African Journal of
Food Science

  • Abbreviation: Afr. J. Food Sci.
  • Language: English
  • ISSN: 1996-0794
  • DOI: 10.5897/AJFS
  • Start Year: 2007
  • Published Articles: 808

Full Length Research Paper

Influence of means of transportation on the quality of beef from three indigenous cattle breeds in Cameroon

Fonteh F. A.*
  • Fonteh F. A.*
  • Department of Animal Production, Faculty of Agronomy and Agricultural Sciences, University of Dschang, P.O. Box 222 Dschang, Cameroon.
  • Google Scholar
Bawe N. M.
  • Bawe N. M.
  • Livestock Development Corporation “SODEPA”, Cameroon.
  • Google Scholar
Awantu C. F.
  • Awantu C. F.
  • Department of Animal Production, Faculty of Agronomy and Agricultural Sciences, University of Dschang, P.O. Box 222 Dschang, Cameroon.
  • Google Scholar


  •  Received: 18 July 2015
  •  Accepted: 12 November 2015
  •  Published: 31 January 2016

 ABSTRACT

The influence of transportation conditions on the quality of beef was evaluated on carcasses from three indigenous cattle breeds in Cameroon. Twenty bulls of similar age (3 to 5 years inclusive) from the Gudali, Red Mbororo and White Fulani breeds transported by train and by truck from the same production zone to the abattoir were investigated. Beef samples were used to evaluate technological and chemical properties. Gudali bulls transported by train produced beef with the highest proportion of bright red colour (85%). Beef from Gudali bulls transported by truck had the highest drip loss (9.87±2.82%), White Fulani bulls transported by truck produced beef with the highest freezing and cook-out losses (19.40±3.02 and 28.37±1.90% respectively). Means of transportation did not significantly (p>0.05) influence chemical properties. These results indicate that in Cameroon, animals transported by truck give poor quality beef. Therefore, measures should be taken to minimize animal stress especially during truck transportation.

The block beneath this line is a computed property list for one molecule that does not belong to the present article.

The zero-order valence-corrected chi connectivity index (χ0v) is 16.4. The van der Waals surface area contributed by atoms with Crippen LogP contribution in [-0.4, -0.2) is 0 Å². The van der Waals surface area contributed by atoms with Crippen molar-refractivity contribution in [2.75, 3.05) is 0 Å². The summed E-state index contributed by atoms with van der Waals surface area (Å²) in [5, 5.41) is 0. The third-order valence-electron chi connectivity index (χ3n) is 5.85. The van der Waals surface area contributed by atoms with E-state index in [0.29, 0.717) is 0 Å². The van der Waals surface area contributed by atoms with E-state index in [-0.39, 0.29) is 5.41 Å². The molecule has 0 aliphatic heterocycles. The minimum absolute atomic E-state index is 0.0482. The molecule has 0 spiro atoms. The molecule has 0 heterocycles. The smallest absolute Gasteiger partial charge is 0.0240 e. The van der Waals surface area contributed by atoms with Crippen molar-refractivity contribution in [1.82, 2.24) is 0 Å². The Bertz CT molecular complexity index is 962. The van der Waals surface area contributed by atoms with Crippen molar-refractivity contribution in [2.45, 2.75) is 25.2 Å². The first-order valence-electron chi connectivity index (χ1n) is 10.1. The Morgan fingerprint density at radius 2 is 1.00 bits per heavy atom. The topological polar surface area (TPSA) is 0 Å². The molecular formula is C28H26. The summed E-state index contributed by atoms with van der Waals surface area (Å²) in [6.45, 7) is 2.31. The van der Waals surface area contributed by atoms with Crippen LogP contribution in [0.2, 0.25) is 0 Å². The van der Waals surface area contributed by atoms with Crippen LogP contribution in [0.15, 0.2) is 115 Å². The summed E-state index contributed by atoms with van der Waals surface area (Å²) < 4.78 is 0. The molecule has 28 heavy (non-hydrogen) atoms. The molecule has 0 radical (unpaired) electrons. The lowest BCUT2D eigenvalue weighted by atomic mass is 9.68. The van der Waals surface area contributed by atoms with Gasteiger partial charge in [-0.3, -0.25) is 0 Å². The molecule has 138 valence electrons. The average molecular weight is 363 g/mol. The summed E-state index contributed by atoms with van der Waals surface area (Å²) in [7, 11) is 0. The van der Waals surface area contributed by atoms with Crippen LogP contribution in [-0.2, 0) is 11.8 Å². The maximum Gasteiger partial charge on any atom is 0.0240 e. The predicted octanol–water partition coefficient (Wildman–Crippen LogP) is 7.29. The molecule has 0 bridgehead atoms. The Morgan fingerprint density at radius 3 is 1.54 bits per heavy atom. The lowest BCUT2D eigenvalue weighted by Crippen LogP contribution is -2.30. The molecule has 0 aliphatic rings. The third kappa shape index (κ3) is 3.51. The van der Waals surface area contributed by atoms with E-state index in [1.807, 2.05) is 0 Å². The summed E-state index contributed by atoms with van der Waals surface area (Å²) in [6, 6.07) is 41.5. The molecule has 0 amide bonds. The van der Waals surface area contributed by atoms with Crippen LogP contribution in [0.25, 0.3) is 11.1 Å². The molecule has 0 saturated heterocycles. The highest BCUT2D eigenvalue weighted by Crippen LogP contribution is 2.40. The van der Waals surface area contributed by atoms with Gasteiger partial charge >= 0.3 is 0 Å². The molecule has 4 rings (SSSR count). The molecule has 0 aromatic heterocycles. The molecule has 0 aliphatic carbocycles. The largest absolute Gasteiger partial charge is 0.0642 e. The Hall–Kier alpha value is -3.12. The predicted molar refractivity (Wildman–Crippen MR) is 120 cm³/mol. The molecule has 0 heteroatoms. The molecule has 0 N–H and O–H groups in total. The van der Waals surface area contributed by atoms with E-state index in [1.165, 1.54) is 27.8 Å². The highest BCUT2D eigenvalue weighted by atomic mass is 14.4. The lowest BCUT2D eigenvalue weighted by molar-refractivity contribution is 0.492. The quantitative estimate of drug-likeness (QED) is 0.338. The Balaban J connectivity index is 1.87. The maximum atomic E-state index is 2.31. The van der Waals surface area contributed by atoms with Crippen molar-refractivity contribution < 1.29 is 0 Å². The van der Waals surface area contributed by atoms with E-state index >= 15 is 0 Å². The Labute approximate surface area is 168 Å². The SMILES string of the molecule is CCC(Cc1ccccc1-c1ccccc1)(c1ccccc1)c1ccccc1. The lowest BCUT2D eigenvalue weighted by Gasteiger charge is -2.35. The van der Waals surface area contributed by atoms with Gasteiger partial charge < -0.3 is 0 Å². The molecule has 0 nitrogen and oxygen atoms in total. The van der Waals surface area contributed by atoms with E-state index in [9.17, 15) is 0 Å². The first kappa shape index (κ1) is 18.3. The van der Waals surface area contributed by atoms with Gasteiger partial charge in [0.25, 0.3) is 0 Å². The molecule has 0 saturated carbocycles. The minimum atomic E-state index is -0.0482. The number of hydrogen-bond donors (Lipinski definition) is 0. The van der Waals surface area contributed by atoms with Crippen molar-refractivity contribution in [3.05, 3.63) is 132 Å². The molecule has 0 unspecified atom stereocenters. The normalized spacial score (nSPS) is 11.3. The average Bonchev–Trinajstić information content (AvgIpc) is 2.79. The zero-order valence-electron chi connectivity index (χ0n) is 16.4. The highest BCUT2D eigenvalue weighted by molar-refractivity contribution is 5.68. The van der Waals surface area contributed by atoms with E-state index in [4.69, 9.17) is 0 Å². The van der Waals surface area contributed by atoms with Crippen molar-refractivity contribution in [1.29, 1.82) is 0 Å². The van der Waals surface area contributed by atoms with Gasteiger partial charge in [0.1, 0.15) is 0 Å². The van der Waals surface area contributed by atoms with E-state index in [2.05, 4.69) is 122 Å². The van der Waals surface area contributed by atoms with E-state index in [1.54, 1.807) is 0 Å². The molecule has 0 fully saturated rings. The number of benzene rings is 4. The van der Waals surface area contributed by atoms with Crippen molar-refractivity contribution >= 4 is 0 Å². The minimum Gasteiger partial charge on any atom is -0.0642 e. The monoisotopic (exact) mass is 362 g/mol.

Key words: Beef quality, indeginouscattlebreed, technological properties, chemical properties, Cameroon.


 INTRODUCTION

 

Livestock production is a rapidly fast growing agricultural subsector in developing countries. Its share of agricultural gross domestic product (GDP) in Cameroon is about 35% and increasing (ECA/SRO-CA, 2012). The growth is driven by rapidly increasing demand for livestock products due to population growth, urbanization and increasing incomes in developing countries (Gebresenbet et al., 2004). There is a steady rise in demand for meat in Cameroon as the national population increases. Cattle contribute approximately 28% of the  total  animal  protein produced in the country with the Gudali, Red Mbororo and White Fulani contributing 45 to 54% of meat consumed in the cities (FAO, 2008).

 

Transportation of cattle from the production areas to the slaughter house is always accompanied by some degree of stress which subsequently influences the overall quality of the beef. Swanson and Morrow-Tesch (2001) identified the main factors involved with “transport stress” to include pre-transport management, noise, vibration,  novelty,  social  regrouping,  crowding,  climatic factors (temperature, humidity and gases), restraint, loading and unloading, duration of transit, resting during transport, feed and water deprivation and waiting time after arrival before slaughter. These factors compromise the welfare of the animals and reduce meat quality: lean colour, drip and cook-out losses (Warriss et al., 1995; Grandin, 2000). Incidences of dark-cutting beef provide information about the welfare of cattle during handling, transport and lairage (Broom, 2003). Furthermore, the intensity of stress varies depending on the means of transportation employed. Cattle transported by railcar reportedly were less stressed and lost 4% less liveweight than those shipped through equivalent distance in trucks (Friend et al., 1981).

 

Putting knowledge into evidence concerning the transportation of animals destined for slaughter can be of assistance in reducing mortality during transportation, reducing skin and carcass damage, increasing the quality of meat supplied to consumers and consequently reducing economic losses to the beef industry (Ljungberg et al., 2007). The main objective of this research was thus to investigate the possible influence of different means of transportation on the technological and chemical properties of beef from the three main indigenous cattle breeds reared in Cameroon.